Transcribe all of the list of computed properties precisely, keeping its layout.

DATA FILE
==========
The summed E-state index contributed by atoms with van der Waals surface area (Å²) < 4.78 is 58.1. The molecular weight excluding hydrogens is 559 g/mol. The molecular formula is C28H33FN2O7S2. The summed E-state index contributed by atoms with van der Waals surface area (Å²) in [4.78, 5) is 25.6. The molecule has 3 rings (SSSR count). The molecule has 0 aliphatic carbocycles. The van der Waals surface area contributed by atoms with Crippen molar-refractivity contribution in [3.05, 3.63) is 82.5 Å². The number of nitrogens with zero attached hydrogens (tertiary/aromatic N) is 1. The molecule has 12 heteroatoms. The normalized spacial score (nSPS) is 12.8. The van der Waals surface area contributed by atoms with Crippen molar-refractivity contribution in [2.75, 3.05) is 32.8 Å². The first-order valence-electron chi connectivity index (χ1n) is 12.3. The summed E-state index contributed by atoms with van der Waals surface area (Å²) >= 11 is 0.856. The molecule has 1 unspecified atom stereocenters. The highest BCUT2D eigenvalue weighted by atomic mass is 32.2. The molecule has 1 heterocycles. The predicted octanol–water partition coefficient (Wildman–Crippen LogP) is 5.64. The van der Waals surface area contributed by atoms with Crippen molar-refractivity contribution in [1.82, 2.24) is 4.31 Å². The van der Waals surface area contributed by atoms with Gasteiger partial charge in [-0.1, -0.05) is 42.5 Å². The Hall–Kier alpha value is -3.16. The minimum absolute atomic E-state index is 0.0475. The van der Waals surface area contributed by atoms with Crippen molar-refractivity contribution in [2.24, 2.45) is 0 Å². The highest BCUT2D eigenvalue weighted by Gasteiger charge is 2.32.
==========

The summed E-state index contributed by atoms with van der Waals surface area (Å²) < 4.78 is 58.1. The molecular weight excluding hydrogens is 559 g/mol. The molecular formula is C28H33FN2O7S2. The summed E-state index contributed by atoms with van der Waals surface area (Å²) in [4.78, 5) is 25.6. The molecule has 3 rings (SSSR count). The molecule has 0 aliphatic carbocycles. The van der Waals surface area contributed by atoms with Crippen molar-refractivity contribution in [3.05, 3.63) is 82.5 Å². The number of nitrogens with zero attached hydrogens (tertiary/aromatic N) is 1. The molecule has 12 heteroatoms. The normalized spacial score (nSPS) is 12.8. The van der Waals surface area contributed by atoms with Crippen molar-refractivity contribution in [2.75, 3.05) is 32.8 Å². The first-order valence-electron chi connectivity index (χ1n) is 12.3. The summed E-state index contributed by atoms with van der Waals surface area (Å²) >= 11 is 0.856. The molecule has 1 unspecified atom stereocenters. The highest BCUT2D eigenvalue weighted by atomic mass is 32.2. The molecule has 1 heterocycles. The predicted octanol–water partition coefficient (Wildman–Crippen LogP) is 5.64. The van der Waals surface area contributed by atoms with Crippen molar-refractivity contribution in [1.82, 2.24) is 4.31 Å². The van der Waals surface area contributed by atoms with Gasteiger partial charge in [-0.1, -0.05) is 42.5 Å². The Hall–Kier alpha value is -3.16. The minimum absolute atomic E-state index is 0.0475. The van der Waals surface area contributed by atoms with Crippen molar-refractivity contribution in [2.24, 2.45) is 0 Å². The highest BCUT2D eigenvalue weighted by Gasteiger charge is 2.32.